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What the Ocean Teaches Us About Investing

What the Ocean Teaches Us About Investing
Stockscores Foundation for the week ending July 9, 2018

In this week's issue:

In This Week’s Issue:

  • Stockscores’ Market Minutes Video – The Price of Uncertainty
  • Stockscores Trader Training – What the Ocean Teaches About Investing
  • Stock Features of the Week – Abnormal Breaks


Stockscores Market Minutes – The Price of Uncertainty

Markets tend to overprice major events in anticipation of those events, causing an unexpected reaction when the event actually happens. This week I discuss how uncertainty is priced in to the market, my weekly market commentary and the trade of the week on AMD. Click here to watch this week's Market Minutes video.


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Trader Training – What the Ocean Teaches About Investing

A few years ago, while we were living in Maui, my daughter got her Scuba diving certification which meant I had a new partner to go diving with. On a beautiful, sunny day we set out from the beach that we lived on to go for our first father-daughter dive.

I expected it to be a relative easy and safe. Kapalua Bay is calm most of the time and we snorkeled there almost daily. I had done shore dives in that location many times and was comfortable with it because it was quite shallow and I knew my way around.

We swam out from the beach to about 15 feet of water and then sank to the bottom to move out toward the mouth of the bay. There was a little Nurse shark that could usually be found under a ledge there that I wanted to show her.

As we moved outward, I realized that we were moving quicker than I normally would and it seemed quite easy. We were now in about 30 feet of water and nearing the open ocean where the depth would drop off in to some interesting rock formation where there were usually lots of sea life to look at. However, I could feel the current was not normal so I signaled my daughter to surface with me so we could get a look around.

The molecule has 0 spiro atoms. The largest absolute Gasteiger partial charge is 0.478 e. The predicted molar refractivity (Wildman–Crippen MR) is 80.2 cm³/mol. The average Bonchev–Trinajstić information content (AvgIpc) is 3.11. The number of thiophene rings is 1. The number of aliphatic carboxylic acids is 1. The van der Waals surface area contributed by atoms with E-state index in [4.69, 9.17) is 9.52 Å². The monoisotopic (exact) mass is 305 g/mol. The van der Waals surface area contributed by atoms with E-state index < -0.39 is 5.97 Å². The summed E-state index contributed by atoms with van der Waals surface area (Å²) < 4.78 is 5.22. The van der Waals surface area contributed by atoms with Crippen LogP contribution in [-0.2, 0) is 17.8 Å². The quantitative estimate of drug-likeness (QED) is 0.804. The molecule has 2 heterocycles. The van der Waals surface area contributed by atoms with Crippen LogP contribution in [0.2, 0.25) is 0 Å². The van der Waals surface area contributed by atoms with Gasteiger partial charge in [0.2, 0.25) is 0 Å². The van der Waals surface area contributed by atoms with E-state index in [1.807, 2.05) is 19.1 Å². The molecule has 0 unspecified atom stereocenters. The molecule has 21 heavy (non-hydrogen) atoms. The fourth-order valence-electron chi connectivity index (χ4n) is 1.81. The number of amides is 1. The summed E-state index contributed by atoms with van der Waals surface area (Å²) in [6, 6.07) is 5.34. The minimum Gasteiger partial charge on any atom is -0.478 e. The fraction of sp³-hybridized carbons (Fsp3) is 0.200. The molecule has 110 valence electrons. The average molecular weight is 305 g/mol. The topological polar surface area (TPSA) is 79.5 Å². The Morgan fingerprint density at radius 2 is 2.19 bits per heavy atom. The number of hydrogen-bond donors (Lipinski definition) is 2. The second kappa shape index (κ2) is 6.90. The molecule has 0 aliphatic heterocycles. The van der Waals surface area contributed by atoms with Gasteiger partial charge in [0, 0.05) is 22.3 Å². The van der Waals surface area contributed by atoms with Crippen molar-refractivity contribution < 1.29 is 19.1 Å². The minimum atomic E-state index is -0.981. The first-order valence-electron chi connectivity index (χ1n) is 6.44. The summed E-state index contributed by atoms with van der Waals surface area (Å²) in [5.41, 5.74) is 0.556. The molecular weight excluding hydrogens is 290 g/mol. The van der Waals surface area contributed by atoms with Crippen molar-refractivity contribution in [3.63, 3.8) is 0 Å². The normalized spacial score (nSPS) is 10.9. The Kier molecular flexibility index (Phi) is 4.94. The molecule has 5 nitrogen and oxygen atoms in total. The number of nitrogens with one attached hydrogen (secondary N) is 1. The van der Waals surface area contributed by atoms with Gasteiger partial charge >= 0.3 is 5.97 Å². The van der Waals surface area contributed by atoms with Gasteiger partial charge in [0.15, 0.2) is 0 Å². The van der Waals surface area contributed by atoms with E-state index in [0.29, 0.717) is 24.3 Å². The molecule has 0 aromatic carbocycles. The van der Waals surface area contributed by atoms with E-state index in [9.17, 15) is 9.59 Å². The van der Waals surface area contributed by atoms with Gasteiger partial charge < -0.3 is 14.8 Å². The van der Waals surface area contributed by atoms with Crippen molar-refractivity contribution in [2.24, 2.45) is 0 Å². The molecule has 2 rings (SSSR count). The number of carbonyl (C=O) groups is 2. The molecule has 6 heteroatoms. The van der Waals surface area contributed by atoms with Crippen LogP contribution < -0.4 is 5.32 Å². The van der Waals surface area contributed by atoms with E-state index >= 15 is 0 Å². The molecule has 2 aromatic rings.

Once on the surface, it became clear that there was a strong current pulling us out to the exit of the bay. It was something that I had never experienced in that location before so it was a bit of a surprise but it was important to keep a level head and figure out the best strategy.

When caught in a rip current, you have two choices. One, let it pull you out until it dissipates or two, swim perpendicular to it until you exit and then work at getting back toward shore. Swimming against a rip current is what many people will do, only to quickly lose the battle against the current. Despite that knowledge, we gave swimming against it a try for about a minute and quickly realized that we were only going to exhaust our energy. It was impossible to make any headway.

Now, I am in the water with a 13-year-old who is not too excited about getting dragged out in to the open ocean where the big whales often cruise by. Swimming sideways to the current was not a good option because the mouth of the bay was very rocky and treacherous as the ocean swells crashed over them. We could not swim against the current, so I decided we would try something that was only possible because we had scuba tanks on our backs.